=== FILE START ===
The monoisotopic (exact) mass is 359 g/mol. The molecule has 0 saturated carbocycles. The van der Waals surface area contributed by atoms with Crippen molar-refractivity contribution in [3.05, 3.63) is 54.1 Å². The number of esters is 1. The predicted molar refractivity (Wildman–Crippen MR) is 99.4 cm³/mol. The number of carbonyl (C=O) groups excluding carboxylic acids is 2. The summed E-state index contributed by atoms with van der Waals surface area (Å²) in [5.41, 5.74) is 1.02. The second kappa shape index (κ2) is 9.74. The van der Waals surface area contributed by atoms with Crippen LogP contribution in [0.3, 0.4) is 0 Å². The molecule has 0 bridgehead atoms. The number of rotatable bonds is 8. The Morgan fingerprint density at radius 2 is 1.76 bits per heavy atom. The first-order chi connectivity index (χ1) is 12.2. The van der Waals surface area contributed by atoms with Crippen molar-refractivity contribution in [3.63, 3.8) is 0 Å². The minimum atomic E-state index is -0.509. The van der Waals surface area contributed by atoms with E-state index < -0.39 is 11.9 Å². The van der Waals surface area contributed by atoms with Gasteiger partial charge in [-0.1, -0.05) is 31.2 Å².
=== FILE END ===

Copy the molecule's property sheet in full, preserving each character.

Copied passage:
The monoisotopic (exact) mass is 359 g/mol. The molecule has 0 saturated carbocycles. The van der Waals surface area contributed by atoms with Crippen molar-refractivity contribution in [3.05, 3.63) is 54.1 Å². The number of esters is 1. The predicted molar refractivity (Wildman–Crippen MR) is 99.4 cm³/mol. The number of carbonyl (C=O) groups excluding carboxylic acids is 2. The summed E-state index contributed by atoms with van der Waals surface area (Å²) in [5.41, 5.74) is 1.02. The second kappa shape index (κ2) is 9.74. The van der Waals surface area contributed by atoms with Crippen LogP contribution in [0.3, 0.4) is 0 Å². The molecule has 0 bridgehead atoms. The number of rotatable bonds is 8. The Morgan fingerprint density at radius 2 is 1.76 bits per heavy atom. The first-order chi connectivity index (χ1) is 12.2. The van der Waals surface area contributed by atoms with Crippen molar-refractivity contribution in [3.63, 3.8) is 0 Å². The minimum atomic E-state index is -0.509. The van der Waals surface area contributed by atoms with E-state index < -0.39 is 11.9 Å². The van der Waals surface area contributed by atoms with Gasteiger partial charge in [-0.1, -0.05) is 31.2 Å².